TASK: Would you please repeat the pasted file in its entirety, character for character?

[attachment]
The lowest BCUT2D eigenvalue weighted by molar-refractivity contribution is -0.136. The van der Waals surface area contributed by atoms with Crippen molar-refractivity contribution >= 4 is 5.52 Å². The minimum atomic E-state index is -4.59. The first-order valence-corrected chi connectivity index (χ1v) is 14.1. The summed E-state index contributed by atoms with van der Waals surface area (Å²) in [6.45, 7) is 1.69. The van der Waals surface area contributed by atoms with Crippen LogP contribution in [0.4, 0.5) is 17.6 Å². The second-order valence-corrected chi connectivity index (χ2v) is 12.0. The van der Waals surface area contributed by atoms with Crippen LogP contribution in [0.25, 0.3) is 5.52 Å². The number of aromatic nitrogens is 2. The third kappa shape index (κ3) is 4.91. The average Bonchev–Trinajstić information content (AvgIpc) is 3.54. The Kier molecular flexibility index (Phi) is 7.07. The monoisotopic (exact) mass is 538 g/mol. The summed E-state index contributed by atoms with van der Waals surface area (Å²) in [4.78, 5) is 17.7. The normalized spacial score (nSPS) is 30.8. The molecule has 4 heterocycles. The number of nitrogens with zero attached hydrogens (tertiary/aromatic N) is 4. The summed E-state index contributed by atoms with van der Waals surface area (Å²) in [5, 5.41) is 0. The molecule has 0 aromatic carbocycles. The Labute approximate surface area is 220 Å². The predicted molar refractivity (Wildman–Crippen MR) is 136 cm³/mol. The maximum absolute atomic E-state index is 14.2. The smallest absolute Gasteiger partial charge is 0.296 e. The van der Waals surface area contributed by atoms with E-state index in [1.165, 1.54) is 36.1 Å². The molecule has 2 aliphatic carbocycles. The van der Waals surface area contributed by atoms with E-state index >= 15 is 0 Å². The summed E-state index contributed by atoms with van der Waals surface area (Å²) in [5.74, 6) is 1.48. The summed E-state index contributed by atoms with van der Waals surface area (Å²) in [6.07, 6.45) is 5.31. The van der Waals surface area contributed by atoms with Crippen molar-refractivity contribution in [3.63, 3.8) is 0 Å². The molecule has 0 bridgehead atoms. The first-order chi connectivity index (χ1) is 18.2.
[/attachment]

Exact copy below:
The lowest BCUT2D eigenvalue weighted by molar-refractivity contribution is -0.136. The van der Waals surface area contributed by atoms with Crippen molar-refractivity contribution >= 4 is 5.52 Å². The minimum atomic E-state index is -4.59. The first-order valence-corrected chi connectivity index (χ1v) is 14.1. The summed E-state index contributed by atoms with van der Waals surface area (Å²) in [6.45, 7) is 1.69. The van der Waals surface area contributed by atoms with Crippen LogP contribution in [0.4, 0.5) is 17.6 Å². The second-order valence-corrected chi connectivity index (χ2v) is 12.0. The van der Waals surface area contributed by atoms with Crippen LogP contribution in [0.25, 0.3) is 5.52 Å². The number of aromatic nitrogens is 2. The third kappa shape index (κ3) is 4.91. The average Bonchev–Trinajstić information content (AvgIpc) is 3.54. The Kier molecular flexibility index (Phi) is 7.07. The monoisotopic (exact) mass is 538 g/mol. The summed E-state index contributed by atoms with van der Waals surface area (Å²) in [4.78, 5) is 17.7. The normalized spacial score (nSPS) is 30.8. The molecule has 4 heterocycles. The number of nitrogens with zero attached hydrogens (tertiary/aromatic N) is 4. The summed E-state index contributed by atoms with van der Waals surface area (Å²) in [5, 5.41) is 0. The molecule has 0 aromatic carbocycles. The Labute approximate surface area is 220 Å². The predicted molar refractivity (Wildman–Crippen MR) is 136 cm³/mol. The maximum absolute atomic E-state index is 14.2. The smallest absolute Gasteiger partial charge is 0.296 e. The van der Waals surface area contributed by atoms with E-state index in [1.165, 1.54) is 36.1 Å². The molecule has 2 aliphatic carbocycles. The van der Waals surface area contributed by atoms with E-state index >= 15 is 0 Å². The summed E-state index contributed by atoms with van der Waals surface area (Å²) in [5.74, 6) is 1.48. The summed E-state index contributed by atoms with van der Waals surface area (Å²) in [6.07, 6.45) is 5.31. The van der Waals surface area contributed by atoms with Crippen molar-refractivity contribution in [3.63, 3.8) is 0 Å². The molecule has 0 bridgehead atoms. The first-order chi connectivity index (χ1) is 18.2.